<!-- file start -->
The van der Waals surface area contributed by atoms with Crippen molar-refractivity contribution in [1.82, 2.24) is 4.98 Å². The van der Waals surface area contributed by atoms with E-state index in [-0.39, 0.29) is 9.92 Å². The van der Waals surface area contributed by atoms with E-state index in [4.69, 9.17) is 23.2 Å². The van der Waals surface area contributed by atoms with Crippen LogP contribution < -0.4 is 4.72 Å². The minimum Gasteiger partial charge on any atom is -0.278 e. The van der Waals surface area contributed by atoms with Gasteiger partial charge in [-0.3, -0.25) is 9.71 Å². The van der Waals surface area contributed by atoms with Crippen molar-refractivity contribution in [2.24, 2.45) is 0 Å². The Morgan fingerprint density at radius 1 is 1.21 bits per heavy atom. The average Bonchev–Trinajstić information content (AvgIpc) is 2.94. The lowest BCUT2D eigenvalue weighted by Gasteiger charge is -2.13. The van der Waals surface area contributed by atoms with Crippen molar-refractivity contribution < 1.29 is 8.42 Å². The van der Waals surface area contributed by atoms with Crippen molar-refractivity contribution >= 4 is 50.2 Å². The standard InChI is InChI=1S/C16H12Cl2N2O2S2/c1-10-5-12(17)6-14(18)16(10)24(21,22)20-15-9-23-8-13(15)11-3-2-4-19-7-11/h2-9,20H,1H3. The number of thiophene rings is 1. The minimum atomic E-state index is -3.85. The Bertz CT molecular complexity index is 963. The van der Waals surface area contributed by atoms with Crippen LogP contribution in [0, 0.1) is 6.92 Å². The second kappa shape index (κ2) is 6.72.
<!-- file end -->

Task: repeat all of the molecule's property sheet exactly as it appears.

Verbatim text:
The van der Waals surface area contributed by atoms with Crippen molar-refractivity contribution in [1.82, 2.24) is 4.98 Å². The van der Waals surface area contributed by atoms with E-state index in [-0.39, 0.29) is 9.92 Å². The van der Waals surface area contributed by atoms with E-state index in [4.69, 9.17) is 23.2 Å². The van der Waals surface area contributed by atoms with Crippen LogP contribution < -0.4 is 4.72 Å². The minimum Gasteiger partial charge on any atom is -0.278 e. The van der Waals surface area contributed by atoms with Gasteiger partial charge in [-0.3, -0.25) is 9.71 Å². The van der Waals surface area contributed by atoms with Crippen molar-refractivity contribution in [2.24, 2.45) is 0 Å². The Morgan fingerprint density at radius 1 is 1.21 bits per heavy atom. The average Bonchev–Trinajstić information content (AvgIpc) is 2.94. The lowest BCUT2D eigenvalue weighted by Gasteiger charge is -2.13. The van der Waals surface area contributed by atoms with Crippen molar-refractivity contribution < 1.29 is 8.42 Å². The van der Waals surface area contributed by atoms with Crippen molar-refractivity contribution >= 4 is 50.2 Å². The standard InChI is InChI=1S/C16H12Cl2N2O2S2/c1-10-5-12(17)6-14(18)16(10)24(21,22)20-15-9-23-8-13(15)11-3-2-4-19-7-11/h2-9,20H,1H3. The number of thiophene rings is 1. The minimum atomic E-state index is -3.85. The Bertz CT molecular complexity index is 963. The van der Waals surface area contributed by atoms with Crippen LogP contribution in [0, 0.1) is 6.92 Å². The second kappa shape index (κ2) is 6.72.